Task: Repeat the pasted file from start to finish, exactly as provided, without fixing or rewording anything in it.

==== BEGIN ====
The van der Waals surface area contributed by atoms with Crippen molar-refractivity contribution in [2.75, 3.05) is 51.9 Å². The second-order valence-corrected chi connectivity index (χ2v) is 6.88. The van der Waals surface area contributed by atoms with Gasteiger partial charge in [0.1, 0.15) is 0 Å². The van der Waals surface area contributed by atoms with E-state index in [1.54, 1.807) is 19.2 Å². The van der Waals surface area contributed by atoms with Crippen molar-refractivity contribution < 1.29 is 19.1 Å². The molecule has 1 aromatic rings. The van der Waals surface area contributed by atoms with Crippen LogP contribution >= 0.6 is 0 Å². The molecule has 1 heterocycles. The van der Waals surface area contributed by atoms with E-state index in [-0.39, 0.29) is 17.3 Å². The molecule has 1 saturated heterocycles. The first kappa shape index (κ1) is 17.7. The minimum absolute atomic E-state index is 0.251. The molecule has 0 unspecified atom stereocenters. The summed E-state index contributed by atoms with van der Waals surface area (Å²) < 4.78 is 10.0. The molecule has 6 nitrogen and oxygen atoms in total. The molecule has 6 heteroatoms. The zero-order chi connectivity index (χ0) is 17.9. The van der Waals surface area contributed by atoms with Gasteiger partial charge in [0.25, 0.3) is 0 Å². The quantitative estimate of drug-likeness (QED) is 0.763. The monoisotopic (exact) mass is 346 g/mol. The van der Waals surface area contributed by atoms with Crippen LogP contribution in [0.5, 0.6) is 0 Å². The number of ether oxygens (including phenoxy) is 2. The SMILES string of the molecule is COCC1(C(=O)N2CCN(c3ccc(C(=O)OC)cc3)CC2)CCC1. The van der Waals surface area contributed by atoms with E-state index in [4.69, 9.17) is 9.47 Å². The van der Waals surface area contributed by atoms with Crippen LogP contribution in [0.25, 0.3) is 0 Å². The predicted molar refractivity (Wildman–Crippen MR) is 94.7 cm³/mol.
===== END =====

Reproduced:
The van der Waals surface area contributed by atoms with Crippen molar-refractivity contribution in [2.75, 3.05) is 51.9 Å². The second-order valence-corrected chi connectivity index (χ2v) is 6.88. The van der Waals surface area contributed by atoms with Gasteiger partial charge in [0.1, 0.15) is 0 Å². The van der Waals surface area contributed by atoms with E-state index in [1.54, 1.807) is 19.2 Å². The van der Waals surface area contributed by atoms with Crippen molar-refractivity contribution < 1.29 is 19.1 Å². The molecule has 1 aromatic rings. The van der Waals surface area contributed by atoms with Crippen LogP contribution >= 0.6 is 0 Å². The molecule has 1 heterocycles. The van der Waals surface area contributed by atoms with E-state index in [-0.39, 0.29) is 17.3 Å². The molecule has 1 saturated heterocycles. The first kappa shape index (κ1) is 17.7. The minimum absolute atomic E-state index is 0.251. The molecule has 0 unspecified atom stereocenters. The summed E-state index contributed by atoms with van der Waals surface area (Å²) < 4.78 is 10.0. The molecule has 6 nitrogen and oxygen atoms in total. The molecule has 6 heteroatoms. The zero-order chi connectivity index (χ0) is 17.9. The van der Waals surface area contributed by atoms with Gasteiger partial charge in [0.25, 0.3) is 0 Å². The quantitative estimate of drug-likeness (QED) is 0.763. The monoisotopic (exact) mass is 346 g/mol. The van der Waals surface area contributed by atoms with Crippen LogP contribution in [0.5, 0.6) is 0 Å². The number of ether oxygens (including phenoxy) is 2. The SMILES string of the molecule is COCC1(C(=O)N2CCN(c3ccc(C(=O)OC)cc3)CC2)CCC1. The van der Waals surface area contributed by atoms with E-state index in [4.69, 9.17) is 9.47 Å². The van der Waals surface area contributed by atoms with Crippen LogP contribution in [0.25, 0.3) is 0 Å². The predicted molar refractivity (Wildman–Crippen MR) is 94.7 cm³/mol.